In his second game in the NRL, Panthers forward Bryce Cartwright will be trying to bring down the team his uncle John coaches, the Titans. Credit: Robb Cox. Copyright: NRL Photos
Many rugby league fans wouldn't even be aware that Bryce Cartwright made his NRL debut last weekend.
Casual Panther supporters who tuned in last Friday night will have been impressed at their first look of the tall back-rower with a penchant for an offload while die-hard Penrith fans will have been salivating at the prospect of the raw-boned rookie making good on the promise he has displayed in the junior grades coming through the system.
For Titans coach John Cartwright, it was a whole new view of a nephew he remembers most as older brother David's kid running around in the family backyard back in Penrith.
If his introduction to the top grade against Parramatta was anything to go by, Cartwright will cause throbbing migraines for opposition defensive coaches for the next decade and Uncle John concedes the thought of shutting him down on Saturday night is a surreal one.
"It is a strange feeling. You remember your kids as babies and running around the backyard and that's my memories of Bryce, but he's obviously a lot bigger than that now," Cartwright said.
"He's dangerous. He's got offloads in him and he plays both sides of the field. He didn't show any lack of confidence coming in, I think the first couple of times he touched the ball he got offloads away and he poked his nose down the left side of the field and the right side of the field. It's a bit of an ominous sign for an opposition when a young guy can go in and be that confident.
"On Saturday he'll be just another guy in a black jumper but after the game I might punch him or cuddle him, we'll have to wait and see."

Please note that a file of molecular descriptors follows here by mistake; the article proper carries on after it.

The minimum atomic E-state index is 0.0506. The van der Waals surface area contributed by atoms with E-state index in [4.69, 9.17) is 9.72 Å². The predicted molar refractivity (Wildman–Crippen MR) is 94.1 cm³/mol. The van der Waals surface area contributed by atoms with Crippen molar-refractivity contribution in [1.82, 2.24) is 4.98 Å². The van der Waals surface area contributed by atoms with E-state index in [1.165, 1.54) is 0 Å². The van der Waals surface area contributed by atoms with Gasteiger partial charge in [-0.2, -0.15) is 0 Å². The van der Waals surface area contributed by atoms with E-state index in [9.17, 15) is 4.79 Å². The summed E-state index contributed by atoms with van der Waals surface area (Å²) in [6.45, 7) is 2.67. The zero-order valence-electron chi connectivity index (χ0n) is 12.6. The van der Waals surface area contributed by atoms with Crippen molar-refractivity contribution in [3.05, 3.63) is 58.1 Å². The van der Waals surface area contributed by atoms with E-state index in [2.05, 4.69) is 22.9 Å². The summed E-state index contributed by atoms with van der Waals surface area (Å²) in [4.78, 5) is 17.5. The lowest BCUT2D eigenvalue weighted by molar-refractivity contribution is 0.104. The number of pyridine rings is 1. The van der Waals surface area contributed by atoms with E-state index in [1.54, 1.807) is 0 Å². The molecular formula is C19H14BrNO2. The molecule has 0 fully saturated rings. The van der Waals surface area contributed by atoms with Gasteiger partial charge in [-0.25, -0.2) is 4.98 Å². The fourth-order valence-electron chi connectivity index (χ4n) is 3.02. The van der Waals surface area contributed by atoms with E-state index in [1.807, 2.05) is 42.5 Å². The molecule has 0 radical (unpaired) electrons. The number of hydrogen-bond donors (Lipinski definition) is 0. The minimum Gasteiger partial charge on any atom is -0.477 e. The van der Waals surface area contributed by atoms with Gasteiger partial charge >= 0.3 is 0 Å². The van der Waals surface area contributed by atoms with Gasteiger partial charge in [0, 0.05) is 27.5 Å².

For 19-year-old Bryce, it will be a continuation of a dream start to his NRL career that began with Panthers and Roosters legend Brad Fittler presenting him with his maiden first grade jersey.
A New South Wales under-16s and under-18s representative, he conceded that carrying the Cartwright name at Penrith does bring with it additional pressures but said his father – who played five first grade games for the Panthers in 1980-81 – gave him some words of advice that held him in good stead.
"Yeah, I felt a lot of pressure. Everyone expected a lot from me. But I tried to just block that out and play my own game," Bryce said after his debut game that included three offloads.
"My dad just said, 'Don’t go into your shell, just treat it like any other game' and I felt I did that.
"When I was a kid I went for the Roosters because Freddy (Fittler) was my favourite player. I only went for Freddy.
"He came into the sheds before the game and wished me luck. It’s just crazy for him to do that. It’s surreal. I didn't know what to say when he looked at me or shook my hand. It was crazy."
It will be much the same feeling for John when he pores over video to devise a game-plan to shut down his own nephew but he was full of praise for the way Panthers officials have managed Bryce's ascension to the grade.
Still eligible for the under-20s competition, calls grew loud last year when Penrith were out of finals contention for the youngster to be given a taste of first grade but John commended the club for the way they have brought him along.
"They've done a great job with him actually," John said. "They haven't rushed him in, they've given him plenty of time to find his feet through the first division at Penrith and he's gone through every level and done well.
"The opportunity the other night was a good time to blood him as well, with a big home crowd, home game. It's always nice to be able to give a guy the easiest possible pathway because it is a tough thing to do and he came through that with flying colours."
It was a 32-minute cameo at the back-end of a game the Panthers had well under control but it was enough to also grab the attention of Titans co-captain Greg Bird.
"I've noticed that," Bird said when told of his love of an offload. "I watched him play in the under-20s grand final last year and he's a good young player.
"Not sure where he's going to be playing, on the left edge, right edge or middle but I'm sure I'll come up in front of him at some stage during the game."
And when he does, that will be some welcome to first grade.